From the end of March until now I have been immersed in a profound and stormy re-engagement with life. I don’t remember the last time I had so much to learn in such a short time. It has felt profoundly humbling in every possible way. I have seen through my work that the COVID pandemic and the murder of George Floyd and its sequelae have pushed us all to our limit and squeezed us each in unique ways. Some of us are in a state of grief over current and past losses, for others there is health and safety-related fears or concern for the health and safety of loved ones. Some people are facing isolation, for others, prolonged togetherness. Many are facing economic strain and uncertainty. As a result, I have seen in myself and many people I work with that old coping and survival strategies are resurfacing with unexpected force. We can but allow this process and breathe through the great tremors of it all as we do our best to stay grounded in wisdom, grounded in our bodies, and grounded in care for ourselves and each other.
One of several major challenges I have faced is that I have had to work very actively and collaboratively with my physician colleagues in order to lobby the government to stop cuts to OHIP coverage for the group mental health work I do. As frustrating as this has been, I have been blown away by the extraordinary brilliance, compassion, and tenacity of my colleagues as well as my patients who have shown tremendous support.
Another big task has been learning, while on the job, how to run groups on two videoconferencing platforms simultaneously. It has meant making some funny and not so funny mistakes and having to apologize repeatedly. As with learning anything new, it was uncomfortable and awkward at first. And as with learning anything new, awkwardness is now being replaced with ease. I’m still tickled with amusement and delight at the beginning of every group as lovely people start popping up on my screen from all across the city (and sometimes beyond).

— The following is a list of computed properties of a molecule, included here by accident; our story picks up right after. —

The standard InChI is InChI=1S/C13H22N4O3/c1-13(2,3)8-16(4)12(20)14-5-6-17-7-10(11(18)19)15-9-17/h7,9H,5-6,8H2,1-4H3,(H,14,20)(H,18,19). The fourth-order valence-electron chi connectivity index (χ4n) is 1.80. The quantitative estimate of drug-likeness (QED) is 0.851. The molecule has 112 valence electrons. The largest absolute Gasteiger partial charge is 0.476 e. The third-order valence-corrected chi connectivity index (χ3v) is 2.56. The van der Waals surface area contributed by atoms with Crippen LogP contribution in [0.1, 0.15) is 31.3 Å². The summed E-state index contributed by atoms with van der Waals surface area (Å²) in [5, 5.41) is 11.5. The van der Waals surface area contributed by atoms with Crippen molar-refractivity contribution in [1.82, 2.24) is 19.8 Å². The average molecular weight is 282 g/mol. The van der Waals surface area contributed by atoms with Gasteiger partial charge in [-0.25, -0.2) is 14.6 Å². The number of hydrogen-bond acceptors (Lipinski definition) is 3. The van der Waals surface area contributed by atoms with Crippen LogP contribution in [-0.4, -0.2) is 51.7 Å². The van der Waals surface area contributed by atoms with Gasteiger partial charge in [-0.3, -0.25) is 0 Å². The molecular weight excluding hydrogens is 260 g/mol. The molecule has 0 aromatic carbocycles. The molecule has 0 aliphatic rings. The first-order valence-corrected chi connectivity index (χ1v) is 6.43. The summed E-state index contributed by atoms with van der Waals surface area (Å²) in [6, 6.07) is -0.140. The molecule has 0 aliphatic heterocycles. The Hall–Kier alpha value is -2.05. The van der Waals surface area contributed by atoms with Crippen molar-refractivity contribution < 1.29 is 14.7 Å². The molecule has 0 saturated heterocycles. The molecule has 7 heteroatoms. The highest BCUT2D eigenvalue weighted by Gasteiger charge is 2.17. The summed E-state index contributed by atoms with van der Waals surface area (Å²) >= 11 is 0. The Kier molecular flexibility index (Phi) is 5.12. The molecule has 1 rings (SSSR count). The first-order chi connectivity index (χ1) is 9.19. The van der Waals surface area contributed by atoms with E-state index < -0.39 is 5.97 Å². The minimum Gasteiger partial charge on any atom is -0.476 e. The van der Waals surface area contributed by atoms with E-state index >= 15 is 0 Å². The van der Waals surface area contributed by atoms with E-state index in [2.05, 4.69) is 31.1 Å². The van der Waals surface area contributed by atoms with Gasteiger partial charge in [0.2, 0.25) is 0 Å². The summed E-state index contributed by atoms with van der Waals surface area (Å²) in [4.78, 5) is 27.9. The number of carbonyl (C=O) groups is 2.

Thankfully, Heart Space is now on more solid ground with running online groups and I’m excited by the possibility of offering services to people in other parts of the province and world. I have been surprised and impressed with how much we can build a feeling of connection within a group even while online.
The murder of George Floyd and the Black Lives Matter movement have pushed me to listen deeply, reflect, and reflect some more. It has felt like a necessary shove out of complacency and feelings of relative comfort and privilege that I had been enjoying for some time and a push that I am extremely grateful for. It has taken me back into exploration of the uncomfortable territory of finding the margins of who I think I am and then going beyond. I am humbled by the generosity of those who have been sharing their stories of racism and pain to help us learn and grow. It has brought me back to the depths of pain I once knew (during my sojourns in conflict zones both here on Turtle Island and around the world) and had disconnected from. As I listen, my heart aches. And anger wells into firm action. And so now I add my voice in the ways that I can in support of change. For those who have not been doing this kind of inner reflection, I strongly encourage you to do so. There is such rich and fertile ground for healing and growth both for us individually and as a society. I have found the following resources extremely helpful:
An amazing podcast interviewing trauma therapist Resmaa Menakam about the impact of racism on black and white people and how the impact of racism is stored in each and every one of our bodies: https://podcasts.apple.com/ca/podcast/on-being-with-krista-tippett/id150892556?i=1000476829447
A poem which offers white folks a chance to reflect on what defensive patterns may be activated by anti-racism work. https://decolonialfutures.net/portfolio/why-i-cant-hold-space-for-you-anymore/?fbclid=IwAR2TXmpOU7hJwRbncvCkM2YeRTR8OTnYoonYIgxb36rDrKaMvMW0qUULeCs
An interview with the author of the book “White Fragility”, ….. In it she shares about her own journey as a white woman in coming to terms with her own unconscious racial bias and how she came to write the book “White Fragility”. http://www.pbs.org/wnet/amanpour-and-company/video/robin-diangelo-on-white-fragility/
The life challenges of late have been a great blessing reflecting the need to let go of what is false – a sense of security, and the self-perception of being someone who knows something and is on the right side of justice among other things. Gratitude arises for the opportunity to be a beginner again, to learn, to feel uncomfortable, to look in, to let go, to speak up, to grow stronger, to find joy in small things, to see beautiful faces on my computer screen, to sing, to eat chocolate, to feel life moving faster than I could have ever imagine, and to just be. After all the storms, life has gifted many pieces of metaphoric gold and this gorgeous rainbow.
Wishing you all a continued letting go of who you think you are and a deepening into your own beautiful presence.
Peace and love